It keeps you grounded, makes apples fall from trees and directs the cosmic dance between celestial bodies like the earth, sun and moon. However, gravity is perhaps the most unfortunate force in modern physics.
In recent decades, the search for the true nature of gravity has been shown to be the holy grail of physics. Whoever truly understands gravity takes a steady step towards a deeper understanding of the reality around us.
Against this background, three prominent theoretical physicists, including Nobel Prize winner Frank Wilczek, have launched a tantalizing new idea. In the prestigious Physics Journal physical review messages They write that the deeper nature of gravity may be hidden in so-called gravitational waves, the vibrations of space and time that arise, among other things, when heavy objects such as black holes collide in the depths of the universe.
Fundamental forces of nature
First take a step back. Physics distinguishes four fundamental forces of nature. In addition to gravity, this is the electromagnetic force responsible for light and electricity, among other things, the strong nuclear force that ensures that atoms do not disintegrate, and the weak interaction that causes heavier particles to decay into lighter ones. grains.
And while the last three may seem esoteric, it’s these factors—not the familiar gravity—that physicists understand best. They are described in the so-called Standard Model of particle physics, the mathematical model that captures all the building blocks of reality and the forces associated with them into a formula that fits in a T-shirt or coffee mug.
In this description, each force has a “force-carrying particle” – a boson, in technical terms – that makes the force work in practice. As for the electromagnetic force, this is, for example, a photon, a light particle. This is why many physicists believe that gravity must also contain such a boson. And although no one has seen this particle before, it does indeed have a name: the graviton.
“In fact, no one doubts that such a graviton really exists,” says theoretical physicist Eric Verlinde (University of Amsterdam). “But as in science, you’ll want to see it for a while.” This is where Wilczyk and colleagues’ new paper comes in. According to them, it should be possible to find the signature of gravitons in gravitational waves.
Noise behind the waves
Back to this standard form. Above all, this uses quantum theory, the set of natural laws that describe the crazy behavior of the particle world. Only: a quantum theory of gravity does not exist yet. One of the main reasons is that the level of energy at which the quantum effect on gravity begins to appear is so ridiculously high that this rarely happens in practice. Except for cosmic collisions that make space and time tremble so that you can measure the gravitational waves generated on Earth.
“These physicists — I myself sometimes work with first author Molek Baric, with whom I discussed this idea before — have a very interesting idea: How many gravitons would be present in such gravitational waves and how would you measure them?” says Verlind. , who was not directly involved in the research.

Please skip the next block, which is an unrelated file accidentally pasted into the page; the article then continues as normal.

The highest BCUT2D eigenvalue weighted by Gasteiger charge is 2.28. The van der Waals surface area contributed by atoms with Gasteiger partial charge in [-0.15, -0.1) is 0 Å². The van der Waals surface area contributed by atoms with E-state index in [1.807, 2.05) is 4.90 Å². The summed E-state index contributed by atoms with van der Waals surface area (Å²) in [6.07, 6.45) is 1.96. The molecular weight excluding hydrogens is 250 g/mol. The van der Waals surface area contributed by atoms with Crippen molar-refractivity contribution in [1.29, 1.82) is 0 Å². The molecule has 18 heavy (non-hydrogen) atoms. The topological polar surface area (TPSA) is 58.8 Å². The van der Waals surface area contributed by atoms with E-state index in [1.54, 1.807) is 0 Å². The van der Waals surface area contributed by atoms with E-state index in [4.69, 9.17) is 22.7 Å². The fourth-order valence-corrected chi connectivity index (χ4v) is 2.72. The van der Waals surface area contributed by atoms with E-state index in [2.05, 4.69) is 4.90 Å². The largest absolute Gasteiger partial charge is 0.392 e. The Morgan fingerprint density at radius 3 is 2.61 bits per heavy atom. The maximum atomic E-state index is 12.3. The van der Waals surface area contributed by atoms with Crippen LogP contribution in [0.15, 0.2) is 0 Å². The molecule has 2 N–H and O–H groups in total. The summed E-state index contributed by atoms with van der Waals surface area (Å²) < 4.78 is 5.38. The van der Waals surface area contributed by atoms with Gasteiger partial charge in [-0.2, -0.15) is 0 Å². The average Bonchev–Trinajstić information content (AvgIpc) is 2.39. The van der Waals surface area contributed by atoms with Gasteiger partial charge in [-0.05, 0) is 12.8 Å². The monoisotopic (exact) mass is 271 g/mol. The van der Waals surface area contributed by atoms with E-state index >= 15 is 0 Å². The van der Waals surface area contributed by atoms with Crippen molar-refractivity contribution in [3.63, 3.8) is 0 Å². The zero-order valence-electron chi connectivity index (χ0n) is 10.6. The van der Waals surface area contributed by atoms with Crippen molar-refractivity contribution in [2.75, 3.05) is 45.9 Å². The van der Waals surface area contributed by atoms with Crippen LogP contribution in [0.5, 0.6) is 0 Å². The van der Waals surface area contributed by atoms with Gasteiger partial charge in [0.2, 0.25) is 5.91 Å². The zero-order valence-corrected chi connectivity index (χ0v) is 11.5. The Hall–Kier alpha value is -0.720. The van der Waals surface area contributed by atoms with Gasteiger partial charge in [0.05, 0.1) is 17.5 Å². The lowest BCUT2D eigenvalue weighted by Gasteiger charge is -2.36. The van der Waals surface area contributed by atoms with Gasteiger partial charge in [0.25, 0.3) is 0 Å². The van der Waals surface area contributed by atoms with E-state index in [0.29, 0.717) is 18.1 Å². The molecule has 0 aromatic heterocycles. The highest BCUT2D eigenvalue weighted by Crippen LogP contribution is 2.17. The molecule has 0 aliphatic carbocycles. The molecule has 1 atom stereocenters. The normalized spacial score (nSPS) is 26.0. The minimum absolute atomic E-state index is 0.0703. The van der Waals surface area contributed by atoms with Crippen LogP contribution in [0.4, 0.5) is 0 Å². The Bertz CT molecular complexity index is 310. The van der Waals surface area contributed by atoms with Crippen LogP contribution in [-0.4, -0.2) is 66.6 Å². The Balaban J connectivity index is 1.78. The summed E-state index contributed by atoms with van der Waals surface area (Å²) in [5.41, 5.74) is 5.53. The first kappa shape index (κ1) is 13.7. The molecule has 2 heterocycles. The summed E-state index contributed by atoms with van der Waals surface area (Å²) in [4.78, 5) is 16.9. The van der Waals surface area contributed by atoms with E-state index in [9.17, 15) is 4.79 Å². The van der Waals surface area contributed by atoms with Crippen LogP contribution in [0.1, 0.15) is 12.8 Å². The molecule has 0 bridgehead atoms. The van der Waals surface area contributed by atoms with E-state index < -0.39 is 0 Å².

In the quantum world, reality at the most complex level is not smooth, but grainy – a vibrant environment completely alien to our senses, where particles flash in and out of reality. According to the new article, these quantum fluctuations should cause a characteristic behavior of the graviton whose signature remains in the measured gravitational waves. “It has to appear as a distinct kind of noise,” Verlind says. If you measure exactly this noise in several detectors at the same time, you can be sure that it is the signal you are looking for.
According to the authors, the signals should be visible in current Ligo gravitational wave detectors, at two locations in the United States, and Virgo in Italy. However, Verlinde has doubts about whether you can make such a difficult measurement. I think there is only a small chance that something like this will work. I think the chance is greater with the planned new generation of gravitational wave detectors, which can be measured more accurately.
He emphasizes that this does not mean that experimenters should not research. “If you are spontaneously trying to find these signals, you develop methods that can make measurements with existing detectors more accurate,” he says.
It is very rare to test theoretical ideas about quantum gravity in experiments. Whereas experiences are the cornerstone of our physical knowledge: only when you measure something in the real world do you know for sure that it exists. “That’s why I’m part of a consortium with Barrick, among others, thinking about measurable signals from quantum gravity,” Verlind says. We believe such signals are detectable. More and more people are taking it seriously now. Finding the expected noise behind gravitational waves is a good first step, Verlind says. “This will be the first definitive proof that gravity is in fact quantum mechanical,” he says.
If so, it is only a matter of time until physicists can finally complete the formula on their cups and T-shirts with an accurate description of gravity.
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